The following is intended to help identify and support teens who may be coping with the death of a loved one. Please remember that grief is a very individual process and will vary with the individual and the circumstances surrounding the loss.
Teens may demonstrate intense sadness or anger that seems "out of the blue" but is, in fact, related to the death. In an effort to seem "normal", teens may suppress feelings or feel "numb" or indifferent. Self-blame and guilt are particularly common responses in teens.
Fear can be a common grief response, particularly in the case of a peer's death when teens are often faced with their own mortality for the first time.
Behavioural responses may include the following:
- Withdrawal from peers, family, extra-curricular activities
- School grades and participation in school activities may decline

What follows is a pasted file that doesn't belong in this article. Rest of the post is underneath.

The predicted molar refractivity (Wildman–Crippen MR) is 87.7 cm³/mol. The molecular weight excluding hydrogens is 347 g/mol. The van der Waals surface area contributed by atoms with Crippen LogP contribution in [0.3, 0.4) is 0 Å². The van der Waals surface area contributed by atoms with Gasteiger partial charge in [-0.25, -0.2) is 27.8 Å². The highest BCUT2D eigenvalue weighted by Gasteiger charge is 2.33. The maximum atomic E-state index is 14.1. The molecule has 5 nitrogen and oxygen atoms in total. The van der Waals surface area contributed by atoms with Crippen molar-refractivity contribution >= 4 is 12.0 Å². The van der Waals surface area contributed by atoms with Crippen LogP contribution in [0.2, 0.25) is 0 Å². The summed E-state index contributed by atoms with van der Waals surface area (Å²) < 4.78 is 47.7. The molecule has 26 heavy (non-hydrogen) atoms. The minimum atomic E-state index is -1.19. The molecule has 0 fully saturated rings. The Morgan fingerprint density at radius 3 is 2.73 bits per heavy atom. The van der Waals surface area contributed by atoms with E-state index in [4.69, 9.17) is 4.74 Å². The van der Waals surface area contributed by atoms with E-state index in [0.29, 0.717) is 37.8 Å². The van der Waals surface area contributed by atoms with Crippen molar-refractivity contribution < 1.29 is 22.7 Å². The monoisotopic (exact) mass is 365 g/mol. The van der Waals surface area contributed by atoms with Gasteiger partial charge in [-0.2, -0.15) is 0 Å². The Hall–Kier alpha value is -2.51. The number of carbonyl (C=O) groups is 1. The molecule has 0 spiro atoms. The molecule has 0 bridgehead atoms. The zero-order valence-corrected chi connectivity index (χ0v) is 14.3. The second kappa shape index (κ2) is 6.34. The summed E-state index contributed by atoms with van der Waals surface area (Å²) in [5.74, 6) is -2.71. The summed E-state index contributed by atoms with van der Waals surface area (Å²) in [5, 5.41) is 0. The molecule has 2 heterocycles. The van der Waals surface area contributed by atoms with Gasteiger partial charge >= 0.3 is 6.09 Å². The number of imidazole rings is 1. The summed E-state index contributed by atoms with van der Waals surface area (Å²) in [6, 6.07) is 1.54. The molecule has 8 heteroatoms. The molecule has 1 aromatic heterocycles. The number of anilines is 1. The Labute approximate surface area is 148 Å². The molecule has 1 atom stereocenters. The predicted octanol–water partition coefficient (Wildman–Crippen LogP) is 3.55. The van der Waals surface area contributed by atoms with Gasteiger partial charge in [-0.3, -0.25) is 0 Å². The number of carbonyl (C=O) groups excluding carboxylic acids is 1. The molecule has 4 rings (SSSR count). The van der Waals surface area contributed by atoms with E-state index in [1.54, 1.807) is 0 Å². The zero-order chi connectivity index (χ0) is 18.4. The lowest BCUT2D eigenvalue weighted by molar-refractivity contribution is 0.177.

- Physical symptoms such as headaches, stomach aches, insomnia, loss of appetite, fatigue
- Increased risk-taking behaviour such as skipping school, use of alcohol and drugs
- Anger and increased aggression
From experience grieving teens give this advice:
- Don't get upset if I don't want to talk
- Trust that I know what I need
- Don't push me
- Talk about it with me
- Help me remember the good times
- Give me space
- Be patient, don't worry too much
- Just listen, you don't have to give advice